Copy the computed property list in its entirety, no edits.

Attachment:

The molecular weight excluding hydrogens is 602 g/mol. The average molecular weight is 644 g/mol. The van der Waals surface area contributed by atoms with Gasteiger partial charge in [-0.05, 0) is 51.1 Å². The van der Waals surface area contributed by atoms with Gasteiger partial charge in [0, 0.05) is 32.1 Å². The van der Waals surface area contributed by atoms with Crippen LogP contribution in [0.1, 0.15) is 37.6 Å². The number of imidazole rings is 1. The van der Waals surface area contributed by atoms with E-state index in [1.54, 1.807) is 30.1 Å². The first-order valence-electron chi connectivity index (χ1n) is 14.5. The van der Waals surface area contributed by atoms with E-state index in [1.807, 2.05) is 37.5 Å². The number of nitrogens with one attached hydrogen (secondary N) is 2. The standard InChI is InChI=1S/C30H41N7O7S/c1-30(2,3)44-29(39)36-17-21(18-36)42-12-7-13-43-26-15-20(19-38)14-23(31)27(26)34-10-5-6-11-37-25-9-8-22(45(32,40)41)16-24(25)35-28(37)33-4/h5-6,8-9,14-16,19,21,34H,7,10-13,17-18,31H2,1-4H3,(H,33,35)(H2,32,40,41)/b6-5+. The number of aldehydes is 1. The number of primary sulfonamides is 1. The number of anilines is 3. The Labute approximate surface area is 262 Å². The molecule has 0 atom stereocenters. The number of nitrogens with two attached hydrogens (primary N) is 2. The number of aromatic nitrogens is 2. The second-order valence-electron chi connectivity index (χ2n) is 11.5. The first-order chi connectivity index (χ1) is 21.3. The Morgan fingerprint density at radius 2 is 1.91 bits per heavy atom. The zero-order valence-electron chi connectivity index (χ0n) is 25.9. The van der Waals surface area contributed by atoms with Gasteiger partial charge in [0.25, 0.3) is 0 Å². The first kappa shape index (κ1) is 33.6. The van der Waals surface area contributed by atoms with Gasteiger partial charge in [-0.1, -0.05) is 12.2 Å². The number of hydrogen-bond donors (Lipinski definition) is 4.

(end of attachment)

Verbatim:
The molecular weight excluding hydrogens is 602 g/mol. The average molecular weight is 644 g/mol. The van der Waals surface area contributed by atoms with Gasteiger partial charge in [-0.05, 0) is 51.1 Å². The van der Waals surface area contributed by atoms with Gasteiger partial charge in [0, 0.05) is 32.1 Å². The van der Waals surface area contributed by atoms with Crippen LogP contribution in [0.1, 0.15) is 37.6 Å². The number of imidazole rings is 1. The van der Waals surface area contributed by atoms with E-state index in [1.54, 1.807) is 30.1 Å². The first-order valence-electron chi connectivity index (χ1n) is 14.5. The van der Waals surface area contributed by atoms with E-state index in [1.807, 2.05) is 37.5 Å². The number of nitrogens with one attached hydrogen (secondary N) is 2. The standard InChI is InChI=1S/C30H41N7O7S/c1-30(2,3)44-29(39)36-17-21(18-36)42-12-7-13-43-26-15-20(19-38)14-23(31)27(26)34-10-5-6-11-37-25-9-8-22(45(32,40)41)16-24(25)35-28(37)33-4/h5-6,8-9,14-16,19,21,34H,7,10-13,17-18,31H2,1-4H3,(H,33,35)(H2,32,40,41)/b6-5+. The number of aldehydes is 1. The number of primary sulfonamides is 1. The number of anilines is 3. The Labute approximate surface area is 262 Å². The molecule has 0 atom stereocenters. The number of nitrogens with two attached hydrogens (primary N) is 2. The number of aromatic nitrogens is 2. The second-order valence-electron chi connectivity index (χ2n) is 11.5. The first-order chi connectivity index (χ1) is 21.3. The Morgan fingerprint density at radius 2 is 1.91 bits per heavy atom. The zero-order valence-electron chi connectivity index (χ0n) is 25.9. The van der Waals surface area contributed by atoms with Gasteiger partial charge in [0.25, 0.3) is 0 Å². The first kappa shape index (κ1) is 33.6. The van der Waals surface area contributed by atoms with Gasteiger partial charge in [-0.1, -0.05) is 12.2 Å². The number of hydrogen-bond donors (Lipinski definition) is 4.